"It wasn’t because they were hiding anything … it was just being done at the last minute,” he added.
What made Barbour's actions different were the number of "wholesale pardons of people guilty of violent crimes” and that he had issued less than a dozen pardons during his eight-year term -- and people were only expecting up to 10 more as he left office, said Matt Steffey, a professor of criminal and constitutional law at Mississippi College in Jackson.
Tiffany Brewer, whose sister was killed by one of the those pardoned, shares her reaction to a Mississippi judge granting a temporary block of the release of 21 inmates, who were among the 200 either pardoned or given medical release by Republican Gov. Haley Barbour before he left office Tuesday.
Some of the crimes prisoners received pardons for included murder, manslaughter, robbery, kidnapping and rape.
“This appears to be concluded and issued in haste,” Steffey said of the clemency action, noting his first reaction to the pardons and warrants "was that it did not have the look of full technical and procedural regularity that you usually see. It just didn’t.”
"I think that this left everybody on the outside scrambling and wondering what exactly was the process inside the governor's office,” he added. "Normally, we hear out of Gov. Barbour a call to law and order ... and it seems like less than a full measure of accountability is in place here.”
A telephone call placed to the Parole Board on the pardons' process was not immediately returned.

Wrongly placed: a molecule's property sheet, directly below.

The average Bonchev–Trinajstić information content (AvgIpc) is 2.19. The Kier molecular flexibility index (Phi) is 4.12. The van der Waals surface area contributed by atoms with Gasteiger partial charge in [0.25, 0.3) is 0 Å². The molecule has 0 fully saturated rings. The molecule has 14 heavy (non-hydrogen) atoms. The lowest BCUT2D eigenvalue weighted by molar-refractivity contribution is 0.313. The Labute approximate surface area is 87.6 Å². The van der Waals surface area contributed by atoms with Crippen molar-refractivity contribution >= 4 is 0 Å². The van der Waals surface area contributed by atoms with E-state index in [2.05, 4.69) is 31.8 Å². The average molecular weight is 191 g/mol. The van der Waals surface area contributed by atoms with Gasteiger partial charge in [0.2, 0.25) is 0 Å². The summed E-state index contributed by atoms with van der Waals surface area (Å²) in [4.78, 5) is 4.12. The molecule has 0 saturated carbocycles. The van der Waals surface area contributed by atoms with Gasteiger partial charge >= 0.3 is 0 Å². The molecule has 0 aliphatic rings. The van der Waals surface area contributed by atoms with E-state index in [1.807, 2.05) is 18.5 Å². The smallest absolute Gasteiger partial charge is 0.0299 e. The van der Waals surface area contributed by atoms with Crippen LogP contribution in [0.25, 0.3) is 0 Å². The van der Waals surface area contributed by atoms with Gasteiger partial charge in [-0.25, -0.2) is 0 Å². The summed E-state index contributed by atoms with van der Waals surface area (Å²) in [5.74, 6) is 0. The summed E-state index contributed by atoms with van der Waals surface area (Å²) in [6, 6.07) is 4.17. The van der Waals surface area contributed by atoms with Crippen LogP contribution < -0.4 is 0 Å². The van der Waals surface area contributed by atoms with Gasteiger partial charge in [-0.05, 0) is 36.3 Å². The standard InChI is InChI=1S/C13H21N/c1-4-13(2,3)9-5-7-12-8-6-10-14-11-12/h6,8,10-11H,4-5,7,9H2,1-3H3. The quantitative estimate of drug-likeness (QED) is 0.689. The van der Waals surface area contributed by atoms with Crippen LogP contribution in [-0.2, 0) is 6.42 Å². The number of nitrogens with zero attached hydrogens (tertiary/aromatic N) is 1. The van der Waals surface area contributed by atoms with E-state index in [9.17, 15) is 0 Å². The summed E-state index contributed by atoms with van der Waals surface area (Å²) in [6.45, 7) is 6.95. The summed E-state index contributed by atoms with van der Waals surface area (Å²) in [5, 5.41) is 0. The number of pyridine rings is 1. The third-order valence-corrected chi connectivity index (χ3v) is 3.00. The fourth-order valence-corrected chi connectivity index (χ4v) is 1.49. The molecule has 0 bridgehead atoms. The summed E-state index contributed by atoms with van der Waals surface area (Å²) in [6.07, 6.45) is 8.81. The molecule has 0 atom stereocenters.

Why did Barbour wait?
Ruckman noted that though last-minute pardons are fairly common, recommendations from a parole board don't show up overnight.
"This is a power he just completely ignored all but, and then right before he leaves office ... 200, so that looks kind of egregious," he said. "There’s one guy in the pool whose offense was committed 51 years ago … is it really plausible to say that guy never deserved clemency until Barbour’s last day in office? I just don’t buy that."
Some in Mississippi have speculated that Barbour, a popular governor, had decided the pardons were in the public interest, Steffey said.
But others, including relatives of some victims, have expressed outrage.
"Barbour essentially told the public, 'Well, people just misunderstand what’s going on,'" Steffey said. "Perhaps they misunderstand because the governor didn’t explain to the public what he was doing and why … how would the public know that many of these people are not in prison or have served their time or are deceased, because no statement accompanied these acts of clemency."
In the end, Barbour's actions "cast a shadow" over what should be celebratory days for those receiving the pardons, Ruckman said.
“This is the shame of it all. I have no doubt that many, if not most, of the people in there … were well deserving," he said. "The way this was done at the last second … kind of makes it look shady and suspicious, and there’s no need for that."